Lost Caravaggio Discovered
words by Carol King
The Italian newspaper ‘Il Messaggero’ reports that several experts have identified a Caravaggio painting of St John the Baptist believed to have been lost.
St John the Baptist was a frequent subject in the Italian painter’s work and the rediscovered painting showing a youth with a shepherd and a sheep is believed to depict the saint as a young man. Experts believe that the subject’s posture is reminiscent of two of the artist’s paintings of the saint: the one painted in c. 1604 in Rome’s Palazzo Corsini collection showing him as a male nude, and ‘The Crowning with Thorns’ (c. 1602-07) in the Kunsthistorisches Museum, Vienna that shows him being tortured.
Italian art historian Federico Zeri was the first to attribute the painting to Caravaggio in 1951. Since then, scientific tests conducted on the canvas reveal it has features typical of Caravaggio’s work. Research into the provenance of the painting and details revealed during its restoration in 2010 also point to its being Caravaggio’s handiwork.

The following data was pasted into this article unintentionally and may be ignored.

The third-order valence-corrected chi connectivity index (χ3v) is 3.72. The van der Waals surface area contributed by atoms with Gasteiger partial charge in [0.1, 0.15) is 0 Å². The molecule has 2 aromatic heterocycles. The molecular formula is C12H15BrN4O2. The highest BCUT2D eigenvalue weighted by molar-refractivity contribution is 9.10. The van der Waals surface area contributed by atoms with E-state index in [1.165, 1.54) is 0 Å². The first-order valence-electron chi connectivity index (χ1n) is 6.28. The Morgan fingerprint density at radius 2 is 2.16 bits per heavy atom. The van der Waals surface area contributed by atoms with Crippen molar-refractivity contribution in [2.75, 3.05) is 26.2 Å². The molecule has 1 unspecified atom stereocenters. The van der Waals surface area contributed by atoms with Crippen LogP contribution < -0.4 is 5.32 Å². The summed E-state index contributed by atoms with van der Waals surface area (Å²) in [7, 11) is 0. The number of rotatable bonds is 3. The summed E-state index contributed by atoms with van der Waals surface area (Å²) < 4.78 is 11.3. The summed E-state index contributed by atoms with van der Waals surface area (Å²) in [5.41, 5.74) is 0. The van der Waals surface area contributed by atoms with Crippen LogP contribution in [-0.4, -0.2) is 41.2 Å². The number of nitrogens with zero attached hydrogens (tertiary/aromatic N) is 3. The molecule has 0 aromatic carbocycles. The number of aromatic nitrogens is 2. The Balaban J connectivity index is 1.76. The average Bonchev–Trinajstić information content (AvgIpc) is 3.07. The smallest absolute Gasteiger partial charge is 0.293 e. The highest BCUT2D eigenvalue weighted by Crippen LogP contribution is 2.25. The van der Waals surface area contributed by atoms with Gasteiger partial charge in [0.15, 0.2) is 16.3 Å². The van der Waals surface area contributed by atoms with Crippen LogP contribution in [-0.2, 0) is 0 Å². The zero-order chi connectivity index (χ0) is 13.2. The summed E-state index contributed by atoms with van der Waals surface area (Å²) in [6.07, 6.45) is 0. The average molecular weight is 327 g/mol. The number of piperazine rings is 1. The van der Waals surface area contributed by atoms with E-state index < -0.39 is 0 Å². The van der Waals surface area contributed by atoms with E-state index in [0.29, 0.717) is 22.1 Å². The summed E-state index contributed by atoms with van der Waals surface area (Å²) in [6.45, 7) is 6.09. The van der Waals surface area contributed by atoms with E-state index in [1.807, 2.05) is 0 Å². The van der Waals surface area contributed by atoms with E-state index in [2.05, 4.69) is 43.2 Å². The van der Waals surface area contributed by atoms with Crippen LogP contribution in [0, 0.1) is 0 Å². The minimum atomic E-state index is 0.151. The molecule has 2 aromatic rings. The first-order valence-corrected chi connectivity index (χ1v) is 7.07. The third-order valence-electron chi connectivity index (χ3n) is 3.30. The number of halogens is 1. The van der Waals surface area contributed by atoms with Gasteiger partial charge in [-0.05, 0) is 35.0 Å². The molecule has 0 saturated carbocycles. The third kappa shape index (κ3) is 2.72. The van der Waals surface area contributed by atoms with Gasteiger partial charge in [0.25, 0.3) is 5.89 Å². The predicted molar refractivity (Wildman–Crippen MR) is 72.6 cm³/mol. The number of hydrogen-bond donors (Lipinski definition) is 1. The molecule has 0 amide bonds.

Other prominent art experts now convinced that the canvas is by Caravaggio include Claudio Strinati, Maurizio Calvesi, Carlo Giantomassi, Rossella Vodret, Clovis Witfield, and Sebastian Schütze. In 2011, Sergio Guarino, curator of the Capitoline Museums in Rome, found telltale documents that also support the theory of the lost Caravaggio.